Death row inmates raise concerns; gets execution date pushed back

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OKLAHOMA - A new article raises ethical concerns about Oklahoma's search for execution drugs, as well as the state's law that conceals the source and reliability of the drugs - pentobarbital and vecuronium bromide.

The Colorado Independent claims state officials once bought 20 rounds of pentobarbital for $40,000, with a check from a petty cash account that shields the identity of the seller.

The investigation claims in response to a Texas request on how to deal with the drugs' scarcity, an Assistant Attorney General e-mailed a colleague saying "Oklahoma might cooperate in exchange for much sought-after 50-yard-line tickets to the red river rivalry" (OU-Texas football game).

"I don't know if they were joking or serious, but regardless, I think we need to expect more from our public officials," Madeline Cohen, an assistant federal public defender who is representing death row inmate Charles Frederick Warner, said Wednesday, "especially when they're dealing with a matter of such seriousness as taking a human life."

The article also references records that show executioners allegedly injected remaining drugs into convicts' dead bodies for "disposal purposes."

Two Oklahoma executions have been delayed a month while state officials round-up the execution drugs they were planning to use Thursday.

Where they get the drugs, however, is kept secret.

Cohen is pushing for full transparency of the source and reliability of these execution drugs.

When inmate Michael Lee Wilson was being executed by injection in January, he reportedly said "I feel my whole body burning."

"That freaked us out and it freaked our clients out," Cohen said.

Warner's execution has been delayed until April, along with the execution of Clayton Derrell Lockett, because the Oklahoma Court of Criminal Appeals ruled the state needed more time to obtain the necessary execution drugs.

But Cohen is worried Warner and Lockett could also suffer during their executions because, by law, the state doesn't have to reveal who made the drugs.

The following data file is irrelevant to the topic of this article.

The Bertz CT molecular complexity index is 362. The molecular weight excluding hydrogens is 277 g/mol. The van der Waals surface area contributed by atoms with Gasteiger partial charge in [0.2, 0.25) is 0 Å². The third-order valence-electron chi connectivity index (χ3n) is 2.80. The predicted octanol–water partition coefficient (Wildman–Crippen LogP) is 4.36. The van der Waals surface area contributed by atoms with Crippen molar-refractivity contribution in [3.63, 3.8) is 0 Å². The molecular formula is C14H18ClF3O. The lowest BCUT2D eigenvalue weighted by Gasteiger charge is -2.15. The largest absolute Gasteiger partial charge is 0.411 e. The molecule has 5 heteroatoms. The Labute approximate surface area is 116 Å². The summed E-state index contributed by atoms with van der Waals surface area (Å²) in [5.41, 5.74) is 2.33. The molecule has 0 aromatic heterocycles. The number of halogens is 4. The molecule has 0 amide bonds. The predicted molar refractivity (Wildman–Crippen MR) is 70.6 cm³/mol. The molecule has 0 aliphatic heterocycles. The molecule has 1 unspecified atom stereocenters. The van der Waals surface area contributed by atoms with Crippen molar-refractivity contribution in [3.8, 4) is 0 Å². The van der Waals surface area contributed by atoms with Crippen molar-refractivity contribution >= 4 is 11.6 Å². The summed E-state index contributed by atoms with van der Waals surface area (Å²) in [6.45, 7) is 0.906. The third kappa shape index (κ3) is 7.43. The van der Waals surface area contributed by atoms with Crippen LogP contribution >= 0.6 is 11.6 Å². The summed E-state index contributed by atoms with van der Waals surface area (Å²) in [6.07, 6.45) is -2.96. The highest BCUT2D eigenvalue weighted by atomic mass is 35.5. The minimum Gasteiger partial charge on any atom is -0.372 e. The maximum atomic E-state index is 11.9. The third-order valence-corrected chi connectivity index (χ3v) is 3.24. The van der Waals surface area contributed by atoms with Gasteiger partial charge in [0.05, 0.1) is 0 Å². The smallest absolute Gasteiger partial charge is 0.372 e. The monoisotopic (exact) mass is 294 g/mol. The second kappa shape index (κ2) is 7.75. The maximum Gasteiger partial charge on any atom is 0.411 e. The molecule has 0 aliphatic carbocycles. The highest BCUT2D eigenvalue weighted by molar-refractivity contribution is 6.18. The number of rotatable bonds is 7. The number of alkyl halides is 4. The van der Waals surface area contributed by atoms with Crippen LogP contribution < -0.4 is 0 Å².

"The protection against cruel and unusual punishment in the constitution is not about the criminals," Cohen said.  "It's about all of us as a society."

Lockett was convicted of torturing, shooting and burying alive 19-year-old Stephanie Neiman in 1999.

Warner was convicted of raping and murdering his girlfriend's 11-month old baby, Adriana Waller, in 1997.

Do Oklahomans care about whether or not they feel pain during their executions?

We heard comments on the street such as "absolutely not, because they're evil" - "it would be much less painful than what their victims went through" - and "we're not hacking them into little pieces or hanging them from a tree.  We're injecting them to let them pass away.  A needle prick is not that big of a deal."

In response to the article, a spokesperson for the Oklahoma Attorney General's office said "The Attorney General's Office is not involved in the processes surrounding the administration of lethal injections.

"The Attorney General's Office does not procure the drugs used in executions, does not store the drugs, does not administer the drugs, nor does any employee have access to the drugs. It's nonsensical to suggest or believe any employee of the Attorney General's Office would exchange drugs or any other item for tickets to a football game.

"The emails referenced show banter, admittedly in poor taste, among colleagues who deal with serious and difficult issues on a daily basis. The conversation was internal among employees of the Attorney General's Office. The comments were not made in a serious nature, nor were they received in that manner. The Attorney General believes the comments were inappropriate.

"The emails themselves were sent more than three years ago. The timing of the story, then, raises questions about the motive behind the report.

Sadly, this entire issue distracts from the real story, which is that justice again has been delayed for the innocent victims of these two convicted murderers.

"We owe it to Stephanie Neiman, young Adrianna Waller and their families to see that the punishment handed down to these two murderers for their brutal and heinous crimes are carried out efficiently, truthfully and without delay."

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